Spencer Review: A spoon-fed affront to intellect
By Joe McFadden
As Oscar season fast approaches, we are once again treated to the seemingly endless assembly line of biopics, character studies, and period dramas all vying for Academy Awards from acting to costume design, and everything in between. In this context, Spencer is nothing new. But nor is it quite old.
Taking place over the 1991 Christmas period, Spencer follows the ‘People’s Princess’, Lady Diana Spencer, as she navigates the hostilities that Christmas with the royals brings. Featuring Kristen Stewart as the titular ‘hero’, Spencer is not a standard biopic. Instead, it is a fictionalised presentation (or rather, bastardisation) of history that attempts to make a character study out of Diana and her troubles. The film chooses to spend its time intimately crafting a psychological portrait of a woman whose married life has essentially been treated as public property.
Now, on paper this all sounds good. After all, royal biopics and costume dramas are as new to British film as Westerns are to Americans. However, Spencer is a messy, spoon-fed affront to intellect that feverishly meanders its way through its almost 2 hour runtime, with the end result being an eye-rolling, pretentious display of superficial criticism, and an insincere depiction of psychological abuse.
Directed by Chilean filmmaker Pablo Larraín and written by Peaky Blinders creator Steven Knight, Spencer seems to be a film so in love with its own, admittedly creative, premise, that it has forgotten to construct an actual coherent narrative. This is clear from the off as opening sequence shows a team of chefs – led by Head Chef, Darren McGrady (Sean Harris) – preparing the Royals’ meals. This segues into a scene in which Diana, having ‘ran away’ from her security detail, is lost and has to call at a roadside café for assistance from filthy commoners – I mean the British Public.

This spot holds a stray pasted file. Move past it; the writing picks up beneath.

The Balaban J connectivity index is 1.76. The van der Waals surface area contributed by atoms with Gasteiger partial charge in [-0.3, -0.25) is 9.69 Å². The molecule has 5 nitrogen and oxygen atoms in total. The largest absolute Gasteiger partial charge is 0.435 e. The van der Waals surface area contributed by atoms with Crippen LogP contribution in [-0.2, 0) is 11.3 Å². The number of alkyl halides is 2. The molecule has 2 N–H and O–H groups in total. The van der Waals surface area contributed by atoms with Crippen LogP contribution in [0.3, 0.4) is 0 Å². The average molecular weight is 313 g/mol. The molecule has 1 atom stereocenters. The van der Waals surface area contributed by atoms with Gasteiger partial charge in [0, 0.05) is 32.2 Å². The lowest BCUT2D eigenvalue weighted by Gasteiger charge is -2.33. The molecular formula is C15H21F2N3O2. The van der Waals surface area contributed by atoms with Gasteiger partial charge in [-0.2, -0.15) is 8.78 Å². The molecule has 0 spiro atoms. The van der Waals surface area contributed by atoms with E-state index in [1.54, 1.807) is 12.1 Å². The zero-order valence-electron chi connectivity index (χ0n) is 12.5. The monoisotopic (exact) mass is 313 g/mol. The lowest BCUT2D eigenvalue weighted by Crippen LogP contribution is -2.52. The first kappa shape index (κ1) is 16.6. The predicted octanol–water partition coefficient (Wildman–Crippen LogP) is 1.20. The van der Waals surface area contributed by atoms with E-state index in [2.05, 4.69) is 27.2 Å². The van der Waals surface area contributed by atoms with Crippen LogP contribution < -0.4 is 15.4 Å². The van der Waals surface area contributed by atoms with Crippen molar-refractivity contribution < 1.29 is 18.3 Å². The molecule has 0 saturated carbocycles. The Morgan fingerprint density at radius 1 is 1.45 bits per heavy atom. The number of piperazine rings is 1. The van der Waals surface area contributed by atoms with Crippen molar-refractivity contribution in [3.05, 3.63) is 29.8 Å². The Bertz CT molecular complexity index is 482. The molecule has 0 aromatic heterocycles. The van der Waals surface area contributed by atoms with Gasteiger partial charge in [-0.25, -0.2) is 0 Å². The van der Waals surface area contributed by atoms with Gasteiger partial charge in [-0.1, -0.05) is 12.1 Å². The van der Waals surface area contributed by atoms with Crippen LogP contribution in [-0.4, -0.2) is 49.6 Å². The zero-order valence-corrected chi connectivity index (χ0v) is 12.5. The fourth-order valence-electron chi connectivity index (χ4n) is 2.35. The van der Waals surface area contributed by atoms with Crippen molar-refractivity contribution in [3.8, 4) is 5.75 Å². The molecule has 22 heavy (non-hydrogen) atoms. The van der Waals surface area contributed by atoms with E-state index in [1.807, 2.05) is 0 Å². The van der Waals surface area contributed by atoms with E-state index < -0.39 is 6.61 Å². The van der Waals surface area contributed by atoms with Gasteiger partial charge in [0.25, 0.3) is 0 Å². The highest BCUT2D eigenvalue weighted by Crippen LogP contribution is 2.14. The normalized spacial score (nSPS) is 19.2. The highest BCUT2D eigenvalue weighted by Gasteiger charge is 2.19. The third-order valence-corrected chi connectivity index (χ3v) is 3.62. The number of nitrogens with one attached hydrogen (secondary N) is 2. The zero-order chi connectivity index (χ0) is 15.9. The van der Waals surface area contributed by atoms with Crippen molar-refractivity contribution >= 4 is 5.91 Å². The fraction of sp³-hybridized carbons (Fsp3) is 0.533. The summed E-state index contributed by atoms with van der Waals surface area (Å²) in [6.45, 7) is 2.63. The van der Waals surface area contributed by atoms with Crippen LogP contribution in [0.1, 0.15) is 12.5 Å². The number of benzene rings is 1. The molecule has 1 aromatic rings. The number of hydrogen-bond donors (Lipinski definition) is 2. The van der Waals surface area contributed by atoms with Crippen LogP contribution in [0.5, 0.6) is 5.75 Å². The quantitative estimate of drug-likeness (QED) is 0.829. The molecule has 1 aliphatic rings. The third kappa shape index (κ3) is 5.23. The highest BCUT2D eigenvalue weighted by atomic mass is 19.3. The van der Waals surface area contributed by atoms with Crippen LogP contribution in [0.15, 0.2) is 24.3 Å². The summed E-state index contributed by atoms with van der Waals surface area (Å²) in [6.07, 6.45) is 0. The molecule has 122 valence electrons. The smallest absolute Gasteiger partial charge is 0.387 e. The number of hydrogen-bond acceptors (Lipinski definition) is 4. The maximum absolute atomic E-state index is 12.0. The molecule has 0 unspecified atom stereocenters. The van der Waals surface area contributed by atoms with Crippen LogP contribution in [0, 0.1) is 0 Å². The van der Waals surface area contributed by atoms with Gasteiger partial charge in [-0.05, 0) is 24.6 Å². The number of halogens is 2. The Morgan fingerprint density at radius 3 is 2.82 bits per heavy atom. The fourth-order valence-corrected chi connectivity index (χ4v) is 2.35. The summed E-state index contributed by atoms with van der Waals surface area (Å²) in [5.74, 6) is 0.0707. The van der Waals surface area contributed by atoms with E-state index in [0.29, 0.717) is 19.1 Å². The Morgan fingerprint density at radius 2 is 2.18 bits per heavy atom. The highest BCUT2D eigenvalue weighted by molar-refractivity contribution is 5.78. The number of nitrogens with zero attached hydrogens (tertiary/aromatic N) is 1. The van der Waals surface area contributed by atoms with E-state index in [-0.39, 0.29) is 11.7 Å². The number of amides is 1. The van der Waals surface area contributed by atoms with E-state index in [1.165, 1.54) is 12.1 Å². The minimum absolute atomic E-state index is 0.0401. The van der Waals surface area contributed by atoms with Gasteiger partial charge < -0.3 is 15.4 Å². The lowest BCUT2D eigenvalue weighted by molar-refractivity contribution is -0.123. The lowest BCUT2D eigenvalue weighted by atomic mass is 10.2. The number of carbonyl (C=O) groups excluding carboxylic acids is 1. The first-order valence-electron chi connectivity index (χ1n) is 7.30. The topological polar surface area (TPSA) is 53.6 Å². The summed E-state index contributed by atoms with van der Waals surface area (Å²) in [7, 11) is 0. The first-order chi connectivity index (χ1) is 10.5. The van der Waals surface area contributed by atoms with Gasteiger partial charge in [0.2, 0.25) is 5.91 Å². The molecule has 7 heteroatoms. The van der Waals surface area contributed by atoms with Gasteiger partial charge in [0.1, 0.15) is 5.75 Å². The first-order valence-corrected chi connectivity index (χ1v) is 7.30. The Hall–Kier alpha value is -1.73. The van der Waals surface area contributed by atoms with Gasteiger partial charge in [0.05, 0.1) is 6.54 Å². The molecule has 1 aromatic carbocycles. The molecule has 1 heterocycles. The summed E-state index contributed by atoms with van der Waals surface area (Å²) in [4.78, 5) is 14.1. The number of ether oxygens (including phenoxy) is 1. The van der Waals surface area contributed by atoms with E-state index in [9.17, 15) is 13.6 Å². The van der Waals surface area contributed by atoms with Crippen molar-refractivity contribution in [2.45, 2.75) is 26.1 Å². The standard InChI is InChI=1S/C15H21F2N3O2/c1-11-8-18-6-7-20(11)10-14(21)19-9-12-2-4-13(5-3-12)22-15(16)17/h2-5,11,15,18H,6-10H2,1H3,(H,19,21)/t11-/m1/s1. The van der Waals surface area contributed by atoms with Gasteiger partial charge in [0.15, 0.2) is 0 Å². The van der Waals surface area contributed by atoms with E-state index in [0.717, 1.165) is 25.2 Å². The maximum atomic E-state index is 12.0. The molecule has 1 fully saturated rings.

By opening with an extremely contrived way to ‘ground’ or ‘humble’ the protagonist in the eyes of the audience, and ignoring the fact that Diana grew up in a wealthy Norfolk home, Larraín immediately presents us with a script that is committed to a banal, one-dimensional depiction of a complex figure. Unfortunately, this misstep is the first of many as the film that follows is a messy, fever dream-like approach to a character study that is entirely lacking in nuance.
As the film continues it sets up each character as either being ‘for’ or ‘against’ Diana. On the offensive we have Prince Charles (Jack Farthing) and Timothy Spall’s fictional Major Gregory who, alongside the entire royal family and most of their servants, are both determined to make ‘life hell’ for ‘our Diana’. In Diana’s defence we have Chef McGrady and her dresser Maggie, played by Sally Hawkins.
The division of supporting characters into two opposing forces battling over Diana’s is symptomatic of how misconstrued Larraín’s character study is. Instead of showing the audience a conflicted, complicated woman whose abuse exemplified the elitist, reactionary nature of the very institution she was a part of, we are given an oversimplified look at these issues. They are used not to criticise the monarchy, or to evoke sympathy for Diana, but to turn her into a method for what essentially amounts to ‘misery-porn’.